Category Archives: well-being

Support for you

 

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During this year I have been writing a book about the wellbeing of adults who look after children, it is almost finished!. I am at the stage of finalising, checking, pulling it together. As I finish this book, it feels almost ironic that I have written this book while supporting and working with two children who’s story is deeply complex and very sad. In my experience of working with children for over 25 years, there are always one or two that stay with you, that you don’t ever forget. The two I am working with this year fall into that category. This year I am supporting their Ta’s and their teachers, and together we are helping them to feel safe and loved and protected when everything else around them is changing and falling apart. Our focus is on nurturing them, protecting them, enabling them to express how they feel, our focus is not on learning.

 

This has probably been one of the most emotionally demanding experiences I have had in work, and it has highlighted for me again how vitally important it is to have the right support in place when you are working in emotionally demanding situations. My job is to support the children but also to support the staff, to talk with them, listen to them, guide them, supervise them. There have been moments this year, when we have cried together, there have been moments when we have shared our deep frustration and anger at what is happening around the children, that we have no control over. Each week I remind the staff how they need to take care of themselves, how they need to be kind and gentle to themselves and do something that makes them feel good.

We are only able to help and support children who are finding life very hard when we have support ourselves. I have a fantastic supervisor, although we don’t see each other every day, I am always able to ring her when I need to talk through a situation. This week she left me chocolate in my pigeon hole! She knows me well, as that always helps me to feel loved and supported!.

If you are working in an emotionally challenging situation, think about who is supporting you, what is in place to help you offload, who is there to listen to you? This could be your supervisor, manager or colleague. If you don’t have this in place, then it needs addressing, and you need to ask for support.

Choosing Joy

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This week I read a piece by the Henri Nouwen Society about choosing to find joy. They propose that finding joy is an act we can choose to engage in. So often it easy to think that joy is something which people have when they are in a job they love, when they have money and all is well for them. However joy can be something that we choose to engage in, this is not to negate from the feelings we have at difficult and painful times but it is to recognise that we can still find joy in moments of deep hardness. It is often so easy to get stuck focussing on negative thoughts, feelings, and actions. The challenge is to look for the joyful moments. For me, this is particularly important when we are working with children who present with challenging behaviors and lives. The children I support through my Nurture work can at times present with deeply challenging, sad stories and lives, which can lead to very challenging behavior. It is so easy to get stuck in problems, in the moments that have gone wrong and forgot or not notice the glimpses of joy. To choose to see the moments of joy takes a very purposeful and mindful decision. Choosing joy can often be about noticing and picking up on small details. One way of practicing an intentional act of finding joy is through taking time at the end of each day and asking the question, “Where did I find joy today.”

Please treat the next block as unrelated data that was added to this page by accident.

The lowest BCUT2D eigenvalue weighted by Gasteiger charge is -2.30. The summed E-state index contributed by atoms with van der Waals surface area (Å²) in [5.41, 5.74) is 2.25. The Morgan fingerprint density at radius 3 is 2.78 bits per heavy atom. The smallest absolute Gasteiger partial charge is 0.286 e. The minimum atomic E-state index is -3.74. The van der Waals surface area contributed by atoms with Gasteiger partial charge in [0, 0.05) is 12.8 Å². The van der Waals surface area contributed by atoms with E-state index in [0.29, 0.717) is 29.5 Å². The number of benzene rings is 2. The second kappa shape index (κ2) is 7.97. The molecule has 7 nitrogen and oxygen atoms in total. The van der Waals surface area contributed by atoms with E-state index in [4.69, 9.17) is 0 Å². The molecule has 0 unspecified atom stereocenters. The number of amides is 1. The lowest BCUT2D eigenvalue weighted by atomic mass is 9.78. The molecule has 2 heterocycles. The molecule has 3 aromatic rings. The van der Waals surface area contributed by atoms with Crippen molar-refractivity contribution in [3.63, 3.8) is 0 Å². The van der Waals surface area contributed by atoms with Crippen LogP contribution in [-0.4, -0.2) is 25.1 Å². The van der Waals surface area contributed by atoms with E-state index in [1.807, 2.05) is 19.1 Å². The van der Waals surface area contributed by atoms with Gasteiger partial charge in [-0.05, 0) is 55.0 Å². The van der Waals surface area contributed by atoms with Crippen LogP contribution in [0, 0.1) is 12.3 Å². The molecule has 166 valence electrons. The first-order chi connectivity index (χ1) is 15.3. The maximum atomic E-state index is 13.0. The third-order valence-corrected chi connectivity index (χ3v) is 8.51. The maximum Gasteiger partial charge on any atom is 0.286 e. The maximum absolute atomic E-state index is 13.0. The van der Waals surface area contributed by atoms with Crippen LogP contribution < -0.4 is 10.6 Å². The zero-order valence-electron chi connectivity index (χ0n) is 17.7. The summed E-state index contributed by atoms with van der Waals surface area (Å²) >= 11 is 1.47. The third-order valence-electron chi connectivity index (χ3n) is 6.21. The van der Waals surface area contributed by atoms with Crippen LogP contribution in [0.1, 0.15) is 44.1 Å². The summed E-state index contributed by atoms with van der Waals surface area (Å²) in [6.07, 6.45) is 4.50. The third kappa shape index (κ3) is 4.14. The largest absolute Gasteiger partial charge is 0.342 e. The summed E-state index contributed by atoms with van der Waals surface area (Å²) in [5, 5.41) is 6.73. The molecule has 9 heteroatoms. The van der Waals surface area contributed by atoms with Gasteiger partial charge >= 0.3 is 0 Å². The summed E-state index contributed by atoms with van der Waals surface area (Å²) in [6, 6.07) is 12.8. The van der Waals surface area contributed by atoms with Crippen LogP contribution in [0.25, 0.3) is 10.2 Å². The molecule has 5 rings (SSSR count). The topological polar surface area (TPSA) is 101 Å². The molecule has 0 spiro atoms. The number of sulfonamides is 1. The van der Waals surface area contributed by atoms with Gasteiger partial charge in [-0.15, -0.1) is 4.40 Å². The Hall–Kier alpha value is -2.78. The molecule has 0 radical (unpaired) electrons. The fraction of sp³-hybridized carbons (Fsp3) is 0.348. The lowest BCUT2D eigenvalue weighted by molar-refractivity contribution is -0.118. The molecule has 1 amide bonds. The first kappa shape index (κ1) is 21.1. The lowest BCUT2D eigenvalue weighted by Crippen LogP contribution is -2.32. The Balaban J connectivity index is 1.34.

This morning I found joy while walking in the early morning, I saw a deer, rabbits and a buzzard, I found joy while picking wild garlic to put in the bread I plan to bake today. Where will you find joy today?

Making memories

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During this last week in my nurture work, I have been thinking about how I help children to make good memories about their time in reception class. This is part of my thinking and preparing around transition work. For the children I am working with some transitions are the movement onto the next class at the end of the school year, and for other children, it is transitions of moving away.

One of the activities I do each year is get children to take photos of what they enjoy doing in school, the children love this, together we wander around the classroom and school, and they take photos of the things which are important to them and that they enjoy. I usually make these into a simple book for them, but this year I have bought scrapbooks, and I will print out the photos and get the children to stick in their photos and make comments about their photos. We will also take pictures over the coming weeks of activities they are enjoying in school; this might include a picture of their TA and teacher, hand prints of them and their friends. We will use this scrapbook together to share with their future teacher and Ta and then the child can take it home with them over the holidays, to share with family and remember their good memories.